Mostly older women suffer from this cancer. 
Table 1shows the distribution of malignant melanoma in the vulva and vagina according to age at the time of diagnosis and at death, symptoms, histology, image diagnostics and recurrence. In this study, the mean age at diagnosis was 77 years. 

Ten of the 17 patients visited the GP primarily because of vaginal bleeding, four felt stinging in the area and three felt pain. As secondary symptoms, two patients had experienced itching and two reported weight loss. However, the frequency of some of the symptoms might be underreported, since several of the patients’ files did not include information about the expressed lack of stinging, pain, and itching and weight loss.

In eight of the patients, the melanoma was located in the vagina and in nine women in the vulva. Three of the four patients who were still alive when the study was conducted had vulvar melanoma. Four of the melanomas were of a superficially spreading type and 13 were of a nodular type. Of the four patients still alive when the study was conducted, one was of the nodular and three of the superficially spreading type. All of the four superficially spreading cancers were located to the vulva. 

Five patients received a positron emission tomog­raphy/computed tomography (PET/CT) to clarify the spreading of the cancer. Two of these also underwent magnetic resonance imaging (MRI). Three women had a MRI and a CT combined, and one patient had a CT only. Two patients had an X-ray of the thorax, in one case combined with an MRI and in the other combined with ultrasound of the liver. Six patients had no imaging diagnostics performed of any type (Table 1). 

Six of the 17 patients had a resection of the tumour as their primary procedure based on suspicion and were diagnosed from this operation. Eleven had a biopsy and subsequently the primary operation. The time from diagnosis to operation varied from 17 to 55 days. For the ten patients with a biopsy diagnosis, the mean time from diagnosis to operation was 33 days. One of the 17 patients was evaluated as inoperable.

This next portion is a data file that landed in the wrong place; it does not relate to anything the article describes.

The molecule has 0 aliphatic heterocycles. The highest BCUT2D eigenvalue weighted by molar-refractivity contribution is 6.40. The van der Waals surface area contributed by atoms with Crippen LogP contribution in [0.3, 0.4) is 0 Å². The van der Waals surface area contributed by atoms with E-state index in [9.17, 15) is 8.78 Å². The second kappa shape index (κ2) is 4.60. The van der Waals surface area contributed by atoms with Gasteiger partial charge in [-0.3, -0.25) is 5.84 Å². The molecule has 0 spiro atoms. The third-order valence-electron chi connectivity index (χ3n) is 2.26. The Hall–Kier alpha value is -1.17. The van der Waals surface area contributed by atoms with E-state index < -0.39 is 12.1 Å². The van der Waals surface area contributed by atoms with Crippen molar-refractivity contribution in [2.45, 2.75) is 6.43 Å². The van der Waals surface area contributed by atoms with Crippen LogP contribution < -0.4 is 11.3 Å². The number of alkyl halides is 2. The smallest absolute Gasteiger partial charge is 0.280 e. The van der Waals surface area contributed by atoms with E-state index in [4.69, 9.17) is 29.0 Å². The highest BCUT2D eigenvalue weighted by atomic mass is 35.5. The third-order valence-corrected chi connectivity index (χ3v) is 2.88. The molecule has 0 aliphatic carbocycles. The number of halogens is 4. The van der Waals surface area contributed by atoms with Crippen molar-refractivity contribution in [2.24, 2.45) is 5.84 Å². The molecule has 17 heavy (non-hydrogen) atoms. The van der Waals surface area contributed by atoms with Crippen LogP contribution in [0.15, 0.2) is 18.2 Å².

Only five of the 16 operated women had free resection lines. Three of the 11 patients who did not have free lines had a reoperation; the remainder did not. In the eight women who were not re-operated, the cancer had already spread and six of the women rejected further treatment. One of the eight women with dissemin­ation had radiation therapy and one was treated with immunotherapy. 

During the primary operation, lymph node meta­stases were found in six patients at the time of diagnosis, whereas five patients did not have lymph node meta­stases. In the remaining six patients, the presence of lymph node metastases was not investigated either by surgery or by imaging diagnostics. Among the four patients who were still alive at the time the study was conducted, only one had lymph node metastases. 

Five patients had distant metastases. These were located in the urethra, lung, liver, brain, vagina or perianally. Of the four patients still alive when the study was conducted, the same patient who had lymph node metastases also had metastases in the vagina from the primary vulvar tumour. 

Nine patients out of 17 had a relapse during the study period. Furthermore, five of the remaining eight had advanced cancer and either died shortly after or had metastases. Two of the four patients who were still alive at the time the study was conducted had suffered a relapse. The average time from operation to relapse among the nine patients was 9.5 months. Of the nine women with relapse, four had a reoperation and three had radiation therapy. One from each of these groups also had immunotherapy. Two patients had no further treatment. Of the two patients who were still alive at the time of the study and who had suffered a relapse, one had surgery and the other had surgery and immunotherapy. 

Thirteen of the included patients had died at the time of the study. All except one had died due to their malignant melanoma. The cause of dead in the final patient remains unknown, but she died 123 months after surgery. The time from diagnosis to death ranged from two months to 123 months. However, only one patient lived longer than 22 months. The average time from diagnosis to death in the 13 patients was 21.9 months (overall survival). When removing the one patient who lived for 123 months, overall survival drops to 13.5 month. The four remaining living patients had been alive from one year and ten months to 14 years. Only three of the 17 women lived longer than five years with their disease, corresponding to a five-year survival rate of 17.7%. As this cancer mostly affects older women, some comorbidity is observed. Seven of the 17 patients had hypertension, two had a breast cancer and two had had one or more basal cell carcinomas. 


The primary aim of this study was to evaluate the current treatment of malignant melanoma in the vagina and in the vulva in our department.